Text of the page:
Let’s Welcome the Season of Hope!
Many believe that Thanksgiving Day opens the doors to welcome the “Season of Hope.” There is often a sense of vibrancy in the atmosphere between this day and the end of the year.
Maybe this is partially due to the Christmas lights and the flames from the menorah at Hanukkah. Regardless of your faith or lack thereof, I think you may agree with me that there is some joy from the brightness at this time of year.
Moving along — There’s much we can do before the year ends; I hope to shed some light on what you may already know.
As a result of the 2020 pandemic — a vast number of taxpayers in 2020 are faced with lower taxable income and low tax liability.
This is one of two (2) pandemic-specific articles; in this article, I will discuss tax planning surrounding Roth retirement conversion. In the next article, I will discuss the implications of under-paying taxes.
RETIREMENT SAVINGS: ROTH CONVERSION
A Roth IRA (“Roth”) is a type of retirement savings that allows individuals to withdraw their savings tax-free; it is widely used and often recommended by financial advisors. Roth allows our retirement savings to grow tax-free since contributions are made with after-tax dollars, unlike the traditional IRA retirement savings option that defers the taxes — ie, the tax is due in the future. In summary, with Roth, we pay the taxes now and with Traditional, we pay the taxes later. Before I continue, each option has its benefits from a tax-planning viewpoint; and can be uniquely beneficial to the saver.
Roth conversion in its simplest form consists of moving money from the tax-deferred savings bucket to the taxable savings bucket (in so doing we tell the government to tax us now using the current tax rate and allow our savings to grow tax-free).
Roth conversion can be a great tax-planning strategy in a period of low income and low taxes. For most taxpayers, 2020 is a lower-income year.
So, who are the individuals who are most likely to benefit?
The individuals who are most likely to benefit are taxpayers in a low tax bracket in 2020, and those who may foresee earning much more income in future years.
I discussed conversion from traditional IRA to Roth IRA; that is switching your past contribution from one bucket to the next. New contributions to a Roth may also benefit in a year with low income and a low tax rate.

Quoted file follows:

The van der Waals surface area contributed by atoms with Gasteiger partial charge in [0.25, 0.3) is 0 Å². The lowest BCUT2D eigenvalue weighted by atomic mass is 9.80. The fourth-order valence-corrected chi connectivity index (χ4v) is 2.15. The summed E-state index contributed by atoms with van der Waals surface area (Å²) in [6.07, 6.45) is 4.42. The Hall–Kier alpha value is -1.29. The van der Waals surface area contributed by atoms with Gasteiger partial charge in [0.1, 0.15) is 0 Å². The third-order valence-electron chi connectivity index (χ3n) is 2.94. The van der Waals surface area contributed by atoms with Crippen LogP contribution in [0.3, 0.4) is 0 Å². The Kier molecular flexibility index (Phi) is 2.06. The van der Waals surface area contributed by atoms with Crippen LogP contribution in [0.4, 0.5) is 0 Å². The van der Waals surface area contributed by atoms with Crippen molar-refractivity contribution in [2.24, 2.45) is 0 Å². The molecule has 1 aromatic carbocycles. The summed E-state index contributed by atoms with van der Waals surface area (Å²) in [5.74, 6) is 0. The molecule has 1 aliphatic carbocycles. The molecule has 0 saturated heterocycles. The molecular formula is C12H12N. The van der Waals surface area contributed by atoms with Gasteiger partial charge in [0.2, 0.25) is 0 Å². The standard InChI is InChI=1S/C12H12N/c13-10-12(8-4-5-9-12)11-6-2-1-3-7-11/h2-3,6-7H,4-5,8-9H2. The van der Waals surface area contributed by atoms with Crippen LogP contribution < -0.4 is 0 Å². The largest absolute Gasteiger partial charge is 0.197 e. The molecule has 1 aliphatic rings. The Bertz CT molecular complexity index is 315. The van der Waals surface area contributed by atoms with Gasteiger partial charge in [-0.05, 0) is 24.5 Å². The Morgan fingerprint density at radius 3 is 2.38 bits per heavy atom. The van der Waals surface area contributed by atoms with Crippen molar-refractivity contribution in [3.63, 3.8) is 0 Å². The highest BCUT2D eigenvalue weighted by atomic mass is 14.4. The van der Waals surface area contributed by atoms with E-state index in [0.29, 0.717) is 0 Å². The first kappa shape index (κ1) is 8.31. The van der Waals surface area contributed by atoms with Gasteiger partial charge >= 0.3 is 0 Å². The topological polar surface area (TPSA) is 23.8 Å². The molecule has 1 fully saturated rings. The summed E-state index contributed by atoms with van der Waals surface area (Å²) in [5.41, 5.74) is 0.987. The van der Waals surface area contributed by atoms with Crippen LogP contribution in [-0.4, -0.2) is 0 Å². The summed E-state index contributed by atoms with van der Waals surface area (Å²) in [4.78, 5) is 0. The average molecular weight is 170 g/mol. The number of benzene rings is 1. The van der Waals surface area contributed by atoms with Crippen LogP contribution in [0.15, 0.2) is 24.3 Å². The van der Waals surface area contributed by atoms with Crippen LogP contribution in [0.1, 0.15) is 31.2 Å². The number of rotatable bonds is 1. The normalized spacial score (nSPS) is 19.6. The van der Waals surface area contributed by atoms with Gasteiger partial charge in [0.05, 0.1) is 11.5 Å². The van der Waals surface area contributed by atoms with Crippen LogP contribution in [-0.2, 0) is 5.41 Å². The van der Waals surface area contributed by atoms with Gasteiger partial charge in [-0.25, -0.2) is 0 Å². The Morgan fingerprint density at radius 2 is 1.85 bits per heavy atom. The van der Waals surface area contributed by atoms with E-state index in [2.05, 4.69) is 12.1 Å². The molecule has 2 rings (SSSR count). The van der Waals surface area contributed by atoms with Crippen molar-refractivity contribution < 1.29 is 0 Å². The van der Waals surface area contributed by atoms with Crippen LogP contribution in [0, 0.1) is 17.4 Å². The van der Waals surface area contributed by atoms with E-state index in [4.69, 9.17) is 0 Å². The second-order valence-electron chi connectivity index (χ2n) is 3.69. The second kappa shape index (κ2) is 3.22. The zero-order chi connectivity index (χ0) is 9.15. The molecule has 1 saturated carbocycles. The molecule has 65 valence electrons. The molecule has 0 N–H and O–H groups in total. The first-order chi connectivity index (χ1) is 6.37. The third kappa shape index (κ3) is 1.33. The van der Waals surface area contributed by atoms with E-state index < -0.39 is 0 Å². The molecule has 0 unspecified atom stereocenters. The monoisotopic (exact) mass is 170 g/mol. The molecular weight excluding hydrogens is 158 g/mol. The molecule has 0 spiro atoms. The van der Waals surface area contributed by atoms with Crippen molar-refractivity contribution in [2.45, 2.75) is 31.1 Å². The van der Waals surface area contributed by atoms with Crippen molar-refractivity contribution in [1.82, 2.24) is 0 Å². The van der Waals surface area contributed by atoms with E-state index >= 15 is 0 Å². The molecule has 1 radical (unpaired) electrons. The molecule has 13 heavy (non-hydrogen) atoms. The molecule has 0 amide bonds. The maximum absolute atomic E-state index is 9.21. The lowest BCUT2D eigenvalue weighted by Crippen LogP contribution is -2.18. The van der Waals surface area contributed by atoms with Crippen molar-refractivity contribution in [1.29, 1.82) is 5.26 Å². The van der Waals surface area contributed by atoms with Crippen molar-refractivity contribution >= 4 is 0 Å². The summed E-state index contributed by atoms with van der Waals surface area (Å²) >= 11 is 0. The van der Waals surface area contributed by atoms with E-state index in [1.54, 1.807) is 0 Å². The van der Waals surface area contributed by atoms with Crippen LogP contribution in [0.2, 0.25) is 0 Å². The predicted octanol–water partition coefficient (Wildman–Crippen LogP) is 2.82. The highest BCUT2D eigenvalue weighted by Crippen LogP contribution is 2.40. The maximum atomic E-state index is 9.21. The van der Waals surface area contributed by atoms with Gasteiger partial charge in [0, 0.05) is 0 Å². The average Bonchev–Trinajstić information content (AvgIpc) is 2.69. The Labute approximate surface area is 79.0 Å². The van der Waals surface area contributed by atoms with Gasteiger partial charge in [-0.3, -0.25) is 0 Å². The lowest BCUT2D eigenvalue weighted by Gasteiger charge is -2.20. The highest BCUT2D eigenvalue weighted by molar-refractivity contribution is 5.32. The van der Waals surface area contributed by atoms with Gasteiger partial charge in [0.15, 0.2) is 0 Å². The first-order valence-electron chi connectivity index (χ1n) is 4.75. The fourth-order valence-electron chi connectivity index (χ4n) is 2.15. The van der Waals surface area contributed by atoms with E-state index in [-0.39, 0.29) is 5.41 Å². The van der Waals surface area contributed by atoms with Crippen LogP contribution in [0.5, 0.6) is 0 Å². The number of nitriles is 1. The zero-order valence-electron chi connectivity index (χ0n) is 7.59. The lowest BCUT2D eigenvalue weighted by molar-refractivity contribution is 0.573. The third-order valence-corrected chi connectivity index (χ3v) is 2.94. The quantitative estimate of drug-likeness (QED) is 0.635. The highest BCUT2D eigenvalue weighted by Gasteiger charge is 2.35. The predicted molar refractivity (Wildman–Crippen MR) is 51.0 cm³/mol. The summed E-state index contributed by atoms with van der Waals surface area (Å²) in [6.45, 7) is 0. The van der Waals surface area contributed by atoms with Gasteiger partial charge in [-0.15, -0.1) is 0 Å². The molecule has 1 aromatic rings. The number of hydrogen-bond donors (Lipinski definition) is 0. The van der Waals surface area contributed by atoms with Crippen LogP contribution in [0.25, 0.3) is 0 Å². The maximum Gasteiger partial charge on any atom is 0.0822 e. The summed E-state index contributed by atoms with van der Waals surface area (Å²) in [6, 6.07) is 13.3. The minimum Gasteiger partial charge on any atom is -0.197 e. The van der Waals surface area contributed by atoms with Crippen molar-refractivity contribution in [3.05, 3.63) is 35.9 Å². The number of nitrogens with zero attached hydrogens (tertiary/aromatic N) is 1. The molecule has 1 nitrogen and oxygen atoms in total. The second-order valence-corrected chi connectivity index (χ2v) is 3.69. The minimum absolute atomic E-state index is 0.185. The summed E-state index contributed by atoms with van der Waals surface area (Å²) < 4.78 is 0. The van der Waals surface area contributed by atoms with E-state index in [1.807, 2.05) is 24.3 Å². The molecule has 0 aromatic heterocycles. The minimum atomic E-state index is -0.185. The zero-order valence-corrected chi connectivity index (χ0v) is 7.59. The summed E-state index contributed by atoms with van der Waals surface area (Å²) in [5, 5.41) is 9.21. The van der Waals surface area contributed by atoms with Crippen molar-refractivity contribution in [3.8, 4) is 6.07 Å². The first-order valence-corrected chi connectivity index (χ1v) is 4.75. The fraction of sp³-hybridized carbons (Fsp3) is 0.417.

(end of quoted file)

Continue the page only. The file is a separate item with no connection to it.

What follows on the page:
For self-employed and/or pass-through income earners, consider making a Roth IRA contribution rather than a traditional IRA for 2020 — this may be possible if you generally make your contributions later in the year or before you file your tax returns (note, the account must be set up or open in 2020 in order to delay contribution) — this is common with SEP retirement savers. Please check with your financial advisor to discuss your Roth savings options.
401K Retirement savers – Please check with your employer’s selected administrator to find out if your plan offers you the ability to convert or contribute to a Roth IRA.
Tax implications of Roth Conversions — work with your financial advisor:
•Once you convert, you can’t undo – Roth conversion is permanent.
•Once you convert, the tax bill is due.
•You must leave the traditional IRA account by December 30, 2020, to qualify for the tax conversion.
On a related topic — RMD — taxpayers who are generally required to take a distribution each year (i.e. RMD) can also benefit if one is in a lower tax bracket than in previous years. Consider a withdrawal from your RMD in 2020. Yes, you read that correctly — It is true that, under the CARES Act, no RMD is required in 2020. However, this does not mean you are not allowed to withdraw. If your 2020 income is very low and you are likely to fall in a much lower tax bracket (after the withdrawal), why not consider a withdrawal of the 2020 RMD and pay a lower tax on it, rather than paying a higher tax debt in the future?
So how do I get started?
First, you would need to have a close estimate of your total income for 2020. If your income is from multiple sources you may want to consider using the service of a financial advisor and tax professional to prepare a tax liability projection.
Next, in order to assess your tax rate — you can use the 2020 tax brackets table enclosed to see which tax bracket your income may apply to you — there are still four (4) tax brackets from 10% to 25% with relatively low tax rates. For example, if your taxable income is approx. $40K and $80K (single and MFJ, respectively) your tax rate is as low as 12%.
Please see all tax brackets and status in the enclosed link from Kiplinger, here.
If you want to consider at least one of these options, act on it now. The great King Solomon reminds us that timing is important — In the Good Book, he penned (Proverbs 6:4), “Don’t put it off; do it now! Don’t rest until you do.”
In closing, I hope I was able to shed some light that will allow you to choose the savings option that is better for you. As always, the ultimate decision is yours.
Thank you for reading.
The Masterpiece Accounting Group web, blogs, and articles are not rendering legal, accounting, or other professional advice. Tax strategies and techniques depend on your specific facts and circumstances. You should implement the information in this newsletter only with the advice of your tax and legal advisors.